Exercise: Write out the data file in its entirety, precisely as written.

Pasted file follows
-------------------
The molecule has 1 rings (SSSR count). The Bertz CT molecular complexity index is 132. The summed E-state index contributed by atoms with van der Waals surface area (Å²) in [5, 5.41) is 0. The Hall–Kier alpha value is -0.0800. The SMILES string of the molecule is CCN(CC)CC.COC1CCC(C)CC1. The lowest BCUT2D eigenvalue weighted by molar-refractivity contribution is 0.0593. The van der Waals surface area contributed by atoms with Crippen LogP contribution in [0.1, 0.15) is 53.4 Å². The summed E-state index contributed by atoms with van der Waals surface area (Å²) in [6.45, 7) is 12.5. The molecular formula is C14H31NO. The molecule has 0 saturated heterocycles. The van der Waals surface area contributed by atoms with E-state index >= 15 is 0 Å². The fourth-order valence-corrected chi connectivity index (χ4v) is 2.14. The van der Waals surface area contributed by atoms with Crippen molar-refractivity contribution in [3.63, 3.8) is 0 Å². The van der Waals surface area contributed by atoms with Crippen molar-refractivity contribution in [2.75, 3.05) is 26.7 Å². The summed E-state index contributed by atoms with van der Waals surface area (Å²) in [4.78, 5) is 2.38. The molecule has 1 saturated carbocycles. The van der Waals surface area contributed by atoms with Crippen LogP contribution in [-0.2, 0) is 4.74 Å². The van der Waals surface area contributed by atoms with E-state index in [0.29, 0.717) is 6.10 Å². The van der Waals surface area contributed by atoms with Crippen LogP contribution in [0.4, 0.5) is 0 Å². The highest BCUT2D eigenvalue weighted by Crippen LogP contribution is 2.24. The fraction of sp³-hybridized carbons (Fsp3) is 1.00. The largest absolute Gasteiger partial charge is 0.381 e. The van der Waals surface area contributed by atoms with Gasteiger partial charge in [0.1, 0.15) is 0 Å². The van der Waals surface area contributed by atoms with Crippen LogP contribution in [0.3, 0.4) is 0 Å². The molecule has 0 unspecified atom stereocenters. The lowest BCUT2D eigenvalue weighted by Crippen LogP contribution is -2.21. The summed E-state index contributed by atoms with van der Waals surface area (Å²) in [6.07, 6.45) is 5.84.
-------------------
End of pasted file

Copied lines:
The molecule has 1 rings (SSSR count). The Bertz CT molecular complexity index is 132. The summed E-state index contributed by atoms with van der Waals surface area (Å²) in [5, 5.41) is 0. The Hall–Kier alpha value is -0.0800. The SMILES string of the molecule is CCN(CC)CC.COC1CCC(C)CC1. The lowest BCUT2D eigenvalue weighted by molar-refractivity contribution is 0.0593. The van der Waals surface area contributed by atoms with Crippen LogP contribution in [0.1, 0.15) is 53.4 Å². The summed E-state index contributed by atoms with van der Waals surface area (Å²) in [6.45, 7) is 12.5. The molecular formula is C14H31NO. The molecule has 0 saturated heterocycles. The van der Waals surface area contributed by atoms with E-state index >= 15 is 0 Å². The fourth-order valence-corrected chi connectivity index (χ4v) is 2.14. The van der Waals surface area contributed by atoms with Crippen molar-refractivity contribution in [3.63, 3.8) is 0 Å². The van der Waals surface area contributed by atoms with Crippen molar-refractivity contribution in [2.75, 3.05) is 26.7 Å². The summed E-state index contributed by atoms with van der Waals surface area (Å²) in [4.78, 5) is 2.38. The molecule has 1 saturated carbocycles. The van der Waals surface area contributed by atoms with Crippen LogP contribution in [-0.2, 0) is 4.74 Å². The van der Waals surface area contributed by atoms with E-state index in [0.29, 0.717) is 6.10 Å². The van der Waals surface area contributed by atoms with Crippen LogP contribution in [0.4, 0.5) is 0 Å². The highest BCUT2D eigenvalue weighted by Crippen LogP contribution is 2.24. The fraction of sp³-hybridized carbons (Fsp3) is 1.00. The largest absolute Gasteiger partial charge is 0.381 e. The van der Waals surface area contributed by atoms with Gasteiger partial charge in [0.1, 0.15) is 0 Å². The van der Waals surface area contributed by atoms with Crippen LogP contribution in [0.3, 0.4) is 0 Å². The molecule has 0 unspecified atom stereocenters. The lowest BCUT2D eigenvalue weighted by Crippen LogP contribution is -2.21. The summed E-state index contributed by atoms with van der Waals surface area (Å²) in [6.07, 6.45) is 5.84.